- Home with Help (HWH). Home with Help assistance is available to an individual when it has been deemed that it is unsafe for that person to live at home alone. HWH services are geared towards providing care in the home. This may include individuals continuing to live in their home environment with 24 hour care. It also may include in the form of family caregivers, private paid caregivers, transportation services, and meal options such as meals on wheels. Hiring private caregivers is an out-of pocket expense; therefore one must consider the financial aspect associated with in-home care.
- Assisted-Living Facility. Assisted-living facilities (ALFs) are housing communities for those individuals who may require minimal assistance with their activities of daily living such as bathing, dressing, eating, housekeeping, shopping, and medication management, but they want to live as independently as possible. Residents living in this facility keep the sense of “home”, by having their own apartment. Medicare does not cover the cost of assisted-living facilities, but in some states, Medicaid may assist with funding.
- Continuing-Care retirement Communities (CCRC). Continuing-Care Retirement Communities are a combination of an assisted-living facility that is connected with an independent living residence and a nursing. Residents in this setting are able to take advantage of a variety of services, including meals, transportation, housekeeping, laundry, health monitoring, and social activities. Another advantage about living in a CCRC is that residents will not have to relocate to a new community as their level of care may increase. Fees often increase as services increase. A CCRC offers many different contract options including, extensive, modified, and fee-for-service. The contracts differ in the amount according to the services offered. To determine which option is best for your loved ones, visit the Continuing Care Accreditation Commission.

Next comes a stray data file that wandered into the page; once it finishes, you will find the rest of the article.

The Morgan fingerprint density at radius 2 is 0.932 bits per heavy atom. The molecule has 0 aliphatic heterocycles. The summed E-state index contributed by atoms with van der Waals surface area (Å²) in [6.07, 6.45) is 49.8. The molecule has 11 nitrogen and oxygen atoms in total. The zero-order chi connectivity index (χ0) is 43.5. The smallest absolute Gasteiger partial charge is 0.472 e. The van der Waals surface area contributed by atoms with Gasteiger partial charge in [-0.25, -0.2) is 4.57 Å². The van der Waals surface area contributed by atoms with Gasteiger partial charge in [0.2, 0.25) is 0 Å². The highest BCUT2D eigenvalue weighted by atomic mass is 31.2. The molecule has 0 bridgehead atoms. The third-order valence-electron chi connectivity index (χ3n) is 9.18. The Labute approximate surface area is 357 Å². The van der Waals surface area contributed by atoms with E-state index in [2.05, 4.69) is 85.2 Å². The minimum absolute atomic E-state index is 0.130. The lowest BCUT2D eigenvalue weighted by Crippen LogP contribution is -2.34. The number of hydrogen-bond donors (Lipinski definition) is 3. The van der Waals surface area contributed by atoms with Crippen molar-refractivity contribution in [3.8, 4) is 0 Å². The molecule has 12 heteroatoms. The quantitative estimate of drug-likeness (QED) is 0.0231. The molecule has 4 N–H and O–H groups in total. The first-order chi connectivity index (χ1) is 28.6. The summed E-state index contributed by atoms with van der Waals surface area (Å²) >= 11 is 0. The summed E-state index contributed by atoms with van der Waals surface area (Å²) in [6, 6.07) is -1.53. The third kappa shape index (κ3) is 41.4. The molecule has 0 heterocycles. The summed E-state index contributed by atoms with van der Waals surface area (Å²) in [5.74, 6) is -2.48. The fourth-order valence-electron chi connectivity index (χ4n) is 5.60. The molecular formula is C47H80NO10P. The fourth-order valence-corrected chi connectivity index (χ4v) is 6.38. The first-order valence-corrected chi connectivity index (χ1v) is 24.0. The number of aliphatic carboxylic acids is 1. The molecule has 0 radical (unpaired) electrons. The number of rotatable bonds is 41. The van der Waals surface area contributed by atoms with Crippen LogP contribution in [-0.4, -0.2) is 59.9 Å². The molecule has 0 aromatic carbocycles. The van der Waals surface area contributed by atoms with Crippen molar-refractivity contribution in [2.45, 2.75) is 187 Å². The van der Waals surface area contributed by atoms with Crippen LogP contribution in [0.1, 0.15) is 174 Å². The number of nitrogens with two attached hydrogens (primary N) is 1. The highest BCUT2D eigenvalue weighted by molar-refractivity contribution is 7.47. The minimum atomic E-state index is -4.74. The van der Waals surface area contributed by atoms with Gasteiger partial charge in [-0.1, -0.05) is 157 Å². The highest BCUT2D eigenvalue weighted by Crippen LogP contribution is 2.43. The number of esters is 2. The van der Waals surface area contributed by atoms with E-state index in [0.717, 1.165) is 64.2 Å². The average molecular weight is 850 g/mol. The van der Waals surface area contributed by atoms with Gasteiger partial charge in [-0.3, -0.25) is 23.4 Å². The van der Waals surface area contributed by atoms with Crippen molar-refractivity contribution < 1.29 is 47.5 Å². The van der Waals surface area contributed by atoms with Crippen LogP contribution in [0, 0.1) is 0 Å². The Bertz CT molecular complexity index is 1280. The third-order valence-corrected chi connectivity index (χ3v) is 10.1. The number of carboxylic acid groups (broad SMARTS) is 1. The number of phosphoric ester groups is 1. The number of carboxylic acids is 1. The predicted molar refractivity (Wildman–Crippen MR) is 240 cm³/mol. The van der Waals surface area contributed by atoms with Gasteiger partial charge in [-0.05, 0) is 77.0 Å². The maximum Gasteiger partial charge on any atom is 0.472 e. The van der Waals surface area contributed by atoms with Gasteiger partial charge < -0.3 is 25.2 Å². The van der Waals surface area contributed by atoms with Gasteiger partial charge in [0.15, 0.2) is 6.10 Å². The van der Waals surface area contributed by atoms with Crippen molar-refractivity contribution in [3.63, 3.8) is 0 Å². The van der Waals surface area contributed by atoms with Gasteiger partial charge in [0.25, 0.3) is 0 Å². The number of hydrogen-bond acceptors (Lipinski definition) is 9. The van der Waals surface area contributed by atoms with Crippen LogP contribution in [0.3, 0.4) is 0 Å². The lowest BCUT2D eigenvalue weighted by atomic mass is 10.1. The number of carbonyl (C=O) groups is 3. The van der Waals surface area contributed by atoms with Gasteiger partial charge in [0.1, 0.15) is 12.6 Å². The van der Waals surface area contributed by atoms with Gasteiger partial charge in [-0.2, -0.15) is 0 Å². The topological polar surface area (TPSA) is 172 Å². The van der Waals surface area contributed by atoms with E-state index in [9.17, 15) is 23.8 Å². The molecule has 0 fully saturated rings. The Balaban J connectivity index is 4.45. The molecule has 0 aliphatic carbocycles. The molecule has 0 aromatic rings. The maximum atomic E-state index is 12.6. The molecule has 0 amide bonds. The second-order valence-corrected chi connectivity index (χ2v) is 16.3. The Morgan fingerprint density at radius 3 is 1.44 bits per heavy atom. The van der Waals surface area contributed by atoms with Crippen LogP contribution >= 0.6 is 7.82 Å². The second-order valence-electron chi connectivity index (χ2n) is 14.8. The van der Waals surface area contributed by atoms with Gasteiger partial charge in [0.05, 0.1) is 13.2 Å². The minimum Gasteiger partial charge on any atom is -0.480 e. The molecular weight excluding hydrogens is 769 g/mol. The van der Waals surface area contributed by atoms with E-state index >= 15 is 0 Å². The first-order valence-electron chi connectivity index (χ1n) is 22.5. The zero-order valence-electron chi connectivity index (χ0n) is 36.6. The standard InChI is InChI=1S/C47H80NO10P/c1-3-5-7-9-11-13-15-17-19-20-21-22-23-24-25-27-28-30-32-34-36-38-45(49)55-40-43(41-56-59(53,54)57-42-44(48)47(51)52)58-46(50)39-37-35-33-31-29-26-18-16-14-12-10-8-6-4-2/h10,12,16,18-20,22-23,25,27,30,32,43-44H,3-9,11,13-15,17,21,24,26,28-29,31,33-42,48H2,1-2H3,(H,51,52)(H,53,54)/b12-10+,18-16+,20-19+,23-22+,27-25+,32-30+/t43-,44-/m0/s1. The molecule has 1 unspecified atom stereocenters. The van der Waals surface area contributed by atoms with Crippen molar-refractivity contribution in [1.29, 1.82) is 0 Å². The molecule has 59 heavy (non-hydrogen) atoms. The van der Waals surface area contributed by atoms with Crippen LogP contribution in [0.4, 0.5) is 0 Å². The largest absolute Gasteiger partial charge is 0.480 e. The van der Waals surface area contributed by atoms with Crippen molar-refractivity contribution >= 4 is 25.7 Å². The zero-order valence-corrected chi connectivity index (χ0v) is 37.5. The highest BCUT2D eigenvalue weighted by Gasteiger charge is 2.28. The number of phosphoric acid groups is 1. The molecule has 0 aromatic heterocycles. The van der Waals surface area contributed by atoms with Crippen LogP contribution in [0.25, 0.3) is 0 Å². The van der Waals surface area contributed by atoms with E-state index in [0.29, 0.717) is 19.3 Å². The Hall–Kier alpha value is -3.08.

- Board and Care Homes. Board and Care Homes are also known as a residential care facility or group home for older adults. They are often very small and provide assistance with meals and basic Activities of Daily living (ADL’s). A board and care home offers seniors a “home” atmosphere. Often board and care homes are located in single-family homes. Government funding as well as SSI can sometimes cover the costs of such facilities.
- Skilled Nursing Facilities. Skilled Nursing Facilities provide care to those who need 24 hour care after suffering from an illness, injury, or functional disability; some nursing homes offer specialty services geared towards specific medical conditions. Nursing homes provide many skilled services including occupational therapy, physical therapy, speech therapy, and respiratory therapy. Typically, individuals stay for a short period of time to receive services to increase independence to return home. Skilled nursing facilities are often covered by Medicare, Medicaid, and private insurance carries.
Finding the appropriate senior housing can be a difficult and tedious process for everyone. Whenever possible, involving the whole family can help everyone maintain dignity and power of choice. For additional information on senior housing, visit:
The National Caucus and Center on Black Aging, Inc., Housing Management Corporation: www.ncbahmc.com
National Clearinghouse for Long-Term Care Information: http://www.longtermcare.gov/LTC/main_Site/index.aspx
Housing and Urban Development: http://www.hud.gov/groups/seniors.cfm
Continuing Care Accreditation Commission: http://www.carf.org
Angie Boddie is the Director of Health Programs at theNational Caucus and Center on Black Aging, Inc. Angie joined NCBA in 2004. She directs all health promotions, advocacy and education programs for NCBA.